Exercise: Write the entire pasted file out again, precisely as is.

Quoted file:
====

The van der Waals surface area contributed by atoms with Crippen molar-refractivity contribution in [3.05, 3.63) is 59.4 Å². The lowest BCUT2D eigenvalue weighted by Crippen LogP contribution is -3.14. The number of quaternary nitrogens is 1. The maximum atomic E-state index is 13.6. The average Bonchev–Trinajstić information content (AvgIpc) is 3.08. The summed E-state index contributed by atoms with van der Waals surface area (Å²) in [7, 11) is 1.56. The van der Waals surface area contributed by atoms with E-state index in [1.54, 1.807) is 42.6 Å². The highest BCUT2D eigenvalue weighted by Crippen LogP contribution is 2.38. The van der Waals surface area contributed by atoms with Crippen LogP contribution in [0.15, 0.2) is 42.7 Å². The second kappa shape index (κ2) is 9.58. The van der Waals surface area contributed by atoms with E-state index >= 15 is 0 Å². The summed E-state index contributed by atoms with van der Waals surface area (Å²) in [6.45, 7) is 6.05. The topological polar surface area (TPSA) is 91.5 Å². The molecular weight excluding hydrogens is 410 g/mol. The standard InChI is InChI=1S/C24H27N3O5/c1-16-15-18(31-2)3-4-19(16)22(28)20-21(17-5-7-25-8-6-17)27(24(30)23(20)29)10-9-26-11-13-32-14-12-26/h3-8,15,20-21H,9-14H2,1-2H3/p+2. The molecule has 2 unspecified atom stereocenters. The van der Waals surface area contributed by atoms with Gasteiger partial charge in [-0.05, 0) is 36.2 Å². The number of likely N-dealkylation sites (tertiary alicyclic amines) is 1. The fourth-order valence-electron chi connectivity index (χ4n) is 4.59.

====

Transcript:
The van der Waals surface area contributed by atoms with Crippen molar-refractivity contribution in [3.05, 3.63) is 59.4 Å². The lowest BCUT2D eigenvalue weighted by Crippen LogP contribution is -3.14. The number of quaternary nitrogens is 1. The maximum atomic E-state index is 13.6. The average Bonchev–Trinajstić information content (AvgIpc) is 3.08. The summed E-state index contributed by atoms with van der Waals surface area (Å²) in [7, 11) is 1.56. The van der Waals surface area contributed by atoms with E-state index in [1.54, 1.807) is 42.6 Å². The highest BCUT2D eigenvalue weighted by Crippen LogP contribution is 2.38. The van der Waals surface area contributed by atoms with Crippen LogP contribution in [0.15, 0.2) is 42.7 Å². The second kappa shape index (κ2) is 9.58. The van der Waals surface area contributed by atoms with E-state index >= 15 is 0 Å². The summed E-state index contributed by atoms with van der Waals surface area (Å²) in [6.45, 7) is 6.05. The topological polar surface area (TPSA) is 91.5 Å². The molecular weight excluding hydrogens is 410 g/mol. The standard InChI is InChI=1S/C24H27N3O5/c1-16-15-18(31-2)3-4-19(16)22(28)20-21(17-5-7-25-8-6-17)27(24(30)23(20)29)10-9-26-11-13-32-14-12-26/h3-8,15,20-21H,9-14H2,1-2H3/p+2. The molecule has 2 unspecified atom stereocenters. The van der Waals surface area contributed by atoms with Gasteiger partial charge in [-0.05, 0) is 36.2 Å². The number of likely N-dealkylation sites (tertiary alicyclic amines) is 1. The fourth-order valence-electron chi connectivity index (χ4n) is 4.59.